On the shelves of the Hebraic rare book collection, housed in the Library’s African and Middle Eastern Division, sits a Haggadah published in Amsterdam in 1781, by the Widow and Sons of Jacob Proops, a very well-established Hebrew printing press. According to Ann Brener, Hebraic area specialist, this Haggadah is listed in two classic bibliographies: “Yacari 199” and “Yudlov 300.” The text follows both the Ashkenazi and Sefardi practices and all of the text — including commentaries and discussions of Passover laws — comes from a Haggadah printed in Metz in 1767, known as “Beit Horin.”
The Library’s copy is complete, with 52 leaves and in excellent condition. It contains illustrations in copperplate as well as a fold-out map of the Holy Land and the routes taken by the Children of Israel through the desert. Brener explains that all these are taken from the classic Amsterdam Haggadah printed in 1695.
The “JUL 5 1933” stamp on the title page could indicate the date this book was accessioned. However, a closer look at the Library’s annual reports for fiscal years 1933 and 1934 did not yield any findings as to how this particular item came to the Library. Instead, page 136 of the 1933 report offers this statement:
“The bulk of the Hebrew collection containing more than 40,000 volumes is still uncataloged, a task the completion of which must await the provision of additional competent assistance.”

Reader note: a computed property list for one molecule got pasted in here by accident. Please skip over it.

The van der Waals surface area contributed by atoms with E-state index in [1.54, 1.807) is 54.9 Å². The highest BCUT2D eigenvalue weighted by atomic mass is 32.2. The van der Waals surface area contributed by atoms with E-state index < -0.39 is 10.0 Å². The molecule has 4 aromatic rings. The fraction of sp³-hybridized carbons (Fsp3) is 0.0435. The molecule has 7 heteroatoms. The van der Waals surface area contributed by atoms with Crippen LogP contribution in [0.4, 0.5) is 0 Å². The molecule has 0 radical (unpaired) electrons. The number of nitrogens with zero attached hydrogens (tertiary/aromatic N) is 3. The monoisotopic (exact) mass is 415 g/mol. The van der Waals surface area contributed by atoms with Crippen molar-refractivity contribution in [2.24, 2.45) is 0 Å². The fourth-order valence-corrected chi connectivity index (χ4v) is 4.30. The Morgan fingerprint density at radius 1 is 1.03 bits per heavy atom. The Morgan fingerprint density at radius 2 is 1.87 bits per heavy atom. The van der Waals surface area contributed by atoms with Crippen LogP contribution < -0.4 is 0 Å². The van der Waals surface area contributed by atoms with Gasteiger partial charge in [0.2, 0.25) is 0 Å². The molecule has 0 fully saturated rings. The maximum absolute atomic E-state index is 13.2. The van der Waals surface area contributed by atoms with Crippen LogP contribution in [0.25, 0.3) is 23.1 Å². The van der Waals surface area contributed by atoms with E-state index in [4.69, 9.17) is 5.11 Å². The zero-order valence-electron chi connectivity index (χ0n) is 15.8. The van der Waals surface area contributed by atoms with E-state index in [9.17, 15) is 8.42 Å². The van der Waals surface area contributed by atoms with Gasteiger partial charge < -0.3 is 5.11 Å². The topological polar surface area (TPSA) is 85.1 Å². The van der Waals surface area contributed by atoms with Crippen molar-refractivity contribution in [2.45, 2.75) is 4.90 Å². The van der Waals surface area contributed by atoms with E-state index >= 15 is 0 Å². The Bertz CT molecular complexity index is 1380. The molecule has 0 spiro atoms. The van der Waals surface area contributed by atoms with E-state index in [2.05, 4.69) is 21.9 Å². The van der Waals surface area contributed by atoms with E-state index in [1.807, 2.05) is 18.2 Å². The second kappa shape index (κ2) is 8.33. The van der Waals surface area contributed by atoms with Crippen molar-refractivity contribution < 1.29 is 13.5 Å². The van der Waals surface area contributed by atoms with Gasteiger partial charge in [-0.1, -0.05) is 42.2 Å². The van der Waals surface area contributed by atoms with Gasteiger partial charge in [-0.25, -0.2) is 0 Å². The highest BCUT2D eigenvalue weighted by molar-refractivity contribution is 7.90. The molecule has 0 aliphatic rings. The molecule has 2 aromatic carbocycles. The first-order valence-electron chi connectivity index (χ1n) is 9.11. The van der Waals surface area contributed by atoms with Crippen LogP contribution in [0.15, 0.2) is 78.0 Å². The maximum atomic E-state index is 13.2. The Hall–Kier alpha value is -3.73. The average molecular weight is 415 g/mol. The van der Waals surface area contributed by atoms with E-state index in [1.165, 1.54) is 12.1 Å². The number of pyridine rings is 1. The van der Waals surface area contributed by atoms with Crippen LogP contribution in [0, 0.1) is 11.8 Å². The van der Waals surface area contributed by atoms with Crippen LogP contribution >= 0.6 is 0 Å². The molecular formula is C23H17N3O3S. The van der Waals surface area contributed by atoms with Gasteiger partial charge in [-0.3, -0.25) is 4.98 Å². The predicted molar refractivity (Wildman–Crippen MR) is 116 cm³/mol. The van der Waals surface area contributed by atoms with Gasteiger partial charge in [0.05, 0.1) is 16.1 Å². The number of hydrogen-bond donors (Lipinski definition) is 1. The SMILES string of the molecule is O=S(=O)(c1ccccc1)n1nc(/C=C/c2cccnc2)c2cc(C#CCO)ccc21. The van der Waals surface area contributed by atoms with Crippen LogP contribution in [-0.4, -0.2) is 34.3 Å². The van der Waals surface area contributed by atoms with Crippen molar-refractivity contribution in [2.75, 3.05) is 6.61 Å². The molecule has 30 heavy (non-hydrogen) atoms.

Though Brener commented that many copies of this edition still exist, she made two surprising discoveries in the Library’s copy. First, an inscription on the back leaf that reads: “Samuel Hart. Passover Book January 28th 1784;” second, there is a Chinese calendar glued onto a page toward the end of this volume — probably an act that took place almost eight decades later.
Printed in traditional Chinese characters, this calendar was for the 1861 Gregorian year and for 中華甲子 (pronounced “Zhonghua jia zi”), the first year in the Chinese ancient sixty-year calendar cycle. It is a simple diagram with multiple lines that indicate the progression of time, and show some of the major historical figures and events from around the world from its beginning up to 1861. Among the major individuals mentioned are biblical figures such as Adam, Noah, Abraham and Moses; Confucius; Jesus; Muhammad the Prophet; Kublai Khan who founded the Yuan Dynasty in China and George Washington. Historical events that are chronicled in this calendar include the arrival of Buddhism in China, the rise of the Russian Empire, the compilation of the Old and the New Testaments, the destruction of Jerusalem, the expansion of Christianity in Europe, the discovery of America, book exchanges between China and the West, and trade between China and America. On the upper part of the diagram a line prominently reads 聯邦開國 (pronounced “lianbang kai guo;” interpreted as “the beginning of the federation”). The “federation” being referred to is not described.
With a mysterious inscription and a tipped-in Chinese calendar, this Haggadah raises many unanswered questions. For instance, who was Samuel Hart? Was the later owner who tipped in this calendar related to him?